Fabric, an international recruitment consultancy focused on the media and marketing sectors, has opened its doors in Johannesburg under the leadership of Jacqueline Rose. Fabric also has offices in London and Dubai.
According to Rose, the agency’s London office (which was established in 1999) has experienced an influx of South Africans working in the marketing, advertising and communications field wanting to return home after gaining work experience in Europe. Economic growth in Europe is in shambles at the moment, due to its debt crisis.
Rose, who spent much of the past 23 years in London, returned to South Africa late last year, after which she was approached by Fabric to open its new office in Johannesburg. Rose had started her career at TBWA\Hunt\Lascaris and was later be headhunted by Shell International in London to implement its new global identity rebrand. She also has a decade of experience in recruiting for both agency and client-side businesses in London.
Rose says SA has emerged with a sophisticated communications market and local agencies are seeking staff with international business experience and design knowledge. She says she is seeing lots of opportunity at senior level, while mid-level project managers are also in demand. All-rounder production managers are scarce and in great demand, she adds.
SA agencies, all keen on positioning themselves as being fully integrated, are also looking for people with experience across a wide range of sectors, including retail, digital and experiential, while in the UK this is less of a focus. Here Rose also finds a greater focus on employment legislation and thus bigger HR departments. This means new employees have to get past both the MD and HR before entering employment. BEE is, of course, also an important factor in local recruitment.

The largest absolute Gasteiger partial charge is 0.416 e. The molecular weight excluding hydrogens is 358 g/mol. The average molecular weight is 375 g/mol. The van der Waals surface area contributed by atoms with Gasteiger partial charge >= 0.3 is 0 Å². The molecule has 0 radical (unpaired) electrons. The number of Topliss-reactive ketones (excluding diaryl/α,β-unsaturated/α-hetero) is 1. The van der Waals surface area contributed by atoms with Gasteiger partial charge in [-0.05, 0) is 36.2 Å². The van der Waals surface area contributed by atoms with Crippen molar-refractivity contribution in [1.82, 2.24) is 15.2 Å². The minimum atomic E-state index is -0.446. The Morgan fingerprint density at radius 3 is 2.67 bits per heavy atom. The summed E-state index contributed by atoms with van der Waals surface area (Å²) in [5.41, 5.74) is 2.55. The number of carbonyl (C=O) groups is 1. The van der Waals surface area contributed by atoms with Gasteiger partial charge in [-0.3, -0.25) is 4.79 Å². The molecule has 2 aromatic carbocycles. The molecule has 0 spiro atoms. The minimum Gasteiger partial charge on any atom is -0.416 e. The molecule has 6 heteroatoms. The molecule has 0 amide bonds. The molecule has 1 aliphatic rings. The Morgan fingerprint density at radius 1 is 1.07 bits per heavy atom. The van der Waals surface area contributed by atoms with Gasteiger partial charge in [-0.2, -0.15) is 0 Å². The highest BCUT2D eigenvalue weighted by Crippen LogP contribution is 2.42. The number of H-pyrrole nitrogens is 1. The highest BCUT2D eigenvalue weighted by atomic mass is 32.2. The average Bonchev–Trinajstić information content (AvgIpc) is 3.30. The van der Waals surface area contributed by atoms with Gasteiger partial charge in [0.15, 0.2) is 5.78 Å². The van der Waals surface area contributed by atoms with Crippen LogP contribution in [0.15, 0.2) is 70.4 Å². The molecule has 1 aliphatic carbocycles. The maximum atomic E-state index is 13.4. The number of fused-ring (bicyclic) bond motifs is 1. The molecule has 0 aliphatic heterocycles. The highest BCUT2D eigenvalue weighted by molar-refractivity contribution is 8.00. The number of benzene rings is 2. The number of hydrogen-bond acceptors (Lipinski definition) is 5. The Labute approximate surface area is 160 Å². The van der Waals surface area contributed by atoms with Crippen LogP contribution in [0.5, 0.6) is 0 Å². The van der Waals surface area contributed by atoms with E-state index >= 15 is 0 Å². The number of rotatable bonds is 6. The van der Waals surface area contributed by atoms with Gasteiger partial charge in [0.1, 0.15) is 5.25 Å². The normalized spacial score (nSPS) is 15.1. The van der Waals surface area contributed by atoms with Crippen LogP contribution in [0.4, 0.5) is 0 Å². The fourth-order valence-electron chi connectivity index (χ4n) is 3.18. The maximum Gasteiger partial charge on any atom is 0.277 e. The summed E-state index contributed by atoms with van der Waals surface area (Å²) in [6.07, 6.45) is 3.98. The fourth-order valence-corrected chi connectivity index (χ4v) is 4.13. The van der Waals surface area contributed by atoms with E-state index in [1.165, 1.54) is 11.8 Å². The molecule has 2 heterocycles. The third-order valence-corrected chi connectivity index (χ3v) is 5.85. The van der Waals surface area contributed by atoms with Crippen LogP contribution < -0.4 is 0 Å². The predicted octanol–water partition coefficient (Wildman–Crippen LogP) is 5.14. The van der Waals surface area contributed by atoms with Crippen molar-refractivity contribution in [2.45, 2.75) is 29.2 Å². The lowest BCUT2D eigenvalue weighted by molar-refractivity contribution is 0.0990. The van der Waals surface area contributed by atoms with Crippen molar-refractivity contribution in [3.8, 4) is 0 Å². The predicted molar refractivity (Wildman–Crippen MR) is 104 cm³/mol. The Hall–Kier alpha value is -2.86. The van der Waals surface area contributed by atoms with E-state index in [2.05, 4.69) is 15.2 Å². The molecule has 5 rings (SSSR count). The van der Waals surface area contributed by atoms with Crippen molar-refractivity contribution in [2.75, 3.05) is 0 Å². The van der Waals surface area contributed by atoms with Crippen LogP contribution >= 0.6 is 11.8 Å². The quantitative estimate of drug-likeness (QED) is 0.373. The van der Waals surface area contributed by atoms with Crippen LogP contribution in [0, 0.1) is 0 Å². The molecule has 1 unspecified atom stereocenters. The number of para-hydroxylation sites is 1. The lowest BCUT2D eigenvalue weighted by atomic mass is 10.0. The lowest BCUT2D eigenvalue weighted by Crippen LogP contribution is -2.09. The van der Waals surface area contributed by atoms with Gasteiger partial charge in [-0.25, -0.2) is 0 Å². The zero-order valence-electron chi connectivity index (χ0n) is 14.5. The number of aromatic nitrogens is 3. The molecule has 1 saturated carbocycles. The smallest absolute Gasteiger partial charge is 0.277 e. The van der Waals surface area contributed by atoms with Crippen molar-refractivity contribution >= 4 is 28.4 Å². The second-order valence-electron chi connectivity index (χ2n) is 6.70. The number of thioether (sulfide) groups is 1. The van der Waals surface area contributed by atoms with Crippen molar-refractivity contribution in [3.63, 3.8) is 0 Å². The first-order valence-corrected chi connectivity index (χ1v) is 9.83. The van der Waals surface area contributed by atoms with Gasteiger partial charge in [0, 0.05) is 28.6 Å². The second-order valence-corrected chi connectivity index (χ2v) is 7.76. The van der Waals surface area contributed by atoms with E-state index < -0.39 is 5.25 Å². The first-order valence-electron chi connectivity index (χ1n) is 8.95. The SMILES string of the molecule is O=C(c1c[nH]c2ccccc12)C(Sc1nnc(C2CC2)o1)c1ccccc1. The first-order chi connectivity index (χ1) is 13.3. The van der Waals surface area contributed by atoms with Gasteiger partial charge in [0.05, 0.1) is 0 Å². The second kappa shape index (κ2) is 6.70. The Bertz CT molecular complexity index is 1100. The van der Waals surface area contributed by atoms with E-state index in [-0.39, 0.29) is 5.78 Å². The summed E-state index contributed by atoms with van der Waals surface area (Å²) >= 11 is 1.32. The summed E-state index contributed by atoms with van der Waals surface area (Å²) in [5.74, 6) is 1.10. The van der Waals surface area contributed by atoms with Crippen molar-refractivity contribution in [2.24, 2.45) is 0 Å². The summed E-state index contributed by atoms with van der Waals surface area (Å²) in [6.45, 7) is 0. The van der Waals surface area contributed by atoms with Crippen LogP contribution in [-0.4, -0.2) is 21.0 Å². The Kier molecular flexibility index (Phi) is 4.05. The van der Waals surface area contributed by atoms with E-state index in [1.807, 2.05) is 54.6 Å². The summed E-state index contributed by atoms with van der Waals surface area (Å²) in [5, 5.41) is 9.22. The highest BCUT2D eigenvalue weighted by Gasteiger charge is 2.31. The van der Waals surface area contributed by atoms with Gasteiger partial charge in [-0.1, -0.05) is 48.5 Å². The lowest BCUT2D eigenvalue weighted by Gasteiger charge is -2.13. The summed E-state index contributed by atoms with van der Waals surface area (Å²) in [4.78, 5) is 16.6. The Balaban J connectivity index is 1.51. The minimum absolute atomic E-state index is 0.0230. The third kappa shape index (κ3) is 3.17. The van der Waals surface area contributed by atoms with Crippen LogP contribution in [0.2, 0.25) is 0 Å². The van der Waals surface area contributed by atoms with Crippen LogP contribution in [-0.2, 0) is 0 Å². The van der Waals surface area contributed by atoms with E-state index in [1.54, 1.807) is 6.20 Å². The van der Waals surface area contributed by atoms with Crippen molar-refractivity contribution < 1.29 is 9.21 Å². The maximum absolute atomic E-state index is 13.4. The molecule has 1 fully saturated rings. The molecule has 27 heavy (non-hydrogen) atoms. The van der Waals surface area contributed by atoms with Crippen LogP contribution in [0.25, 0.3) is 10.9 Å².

Fabric also serves clients in Kenya via the Johannesburg office. In demand are brand managers for global firms such as the Unilevers of the world. Large agency groups such as Scangroup are helping establish increasingly sophisticated agency environments in Nairobi and other East African centres, says Rose. The PR sector in Kenya is also much more developed than many South Africans might think.
Fabrics’ USP is “simply that we provide access to both international and local talent”, explains Rose. “We work with all our clients on a consultative basis – we’d describe ourselves as an international recruitment consultancy. What this means is that we get to know our client’s business, their business strategy and objectives, as well as their internal culture.”
This focus on long-term relationships with clients results in “clients who return to Fabric when they move roles, clients who become candidates and candidates who become clients”, according to Rose.
Cape Town is certainly on Fabric’s radar, she says, and it has lots of great talent, but on the hiring front, things are quite quiet at the moment. An office there is around 18-24 months away. At a senior level, the much-talked-about pay gap between Johannesburg and Cape Town hasn’t been noticeable on her side.
As for the talent, mostly people are just looking for a job, preferably one where they won’t get shouted down. Rose, who also consults on HR issues, says companies can make employees work very hard, especially since advertising is such a deadline driven industry. But little tokens of appreciation can go a long way to building up goodwill amongst staff.
In London, she recommended companies give staff the day off on their birthdays (and not deducting it from their annual leave), and some firms offered staff several ‘duvet days’ – when getting up is more than a staffer can face – or when lying in just proves too tempting (provided, of course, they
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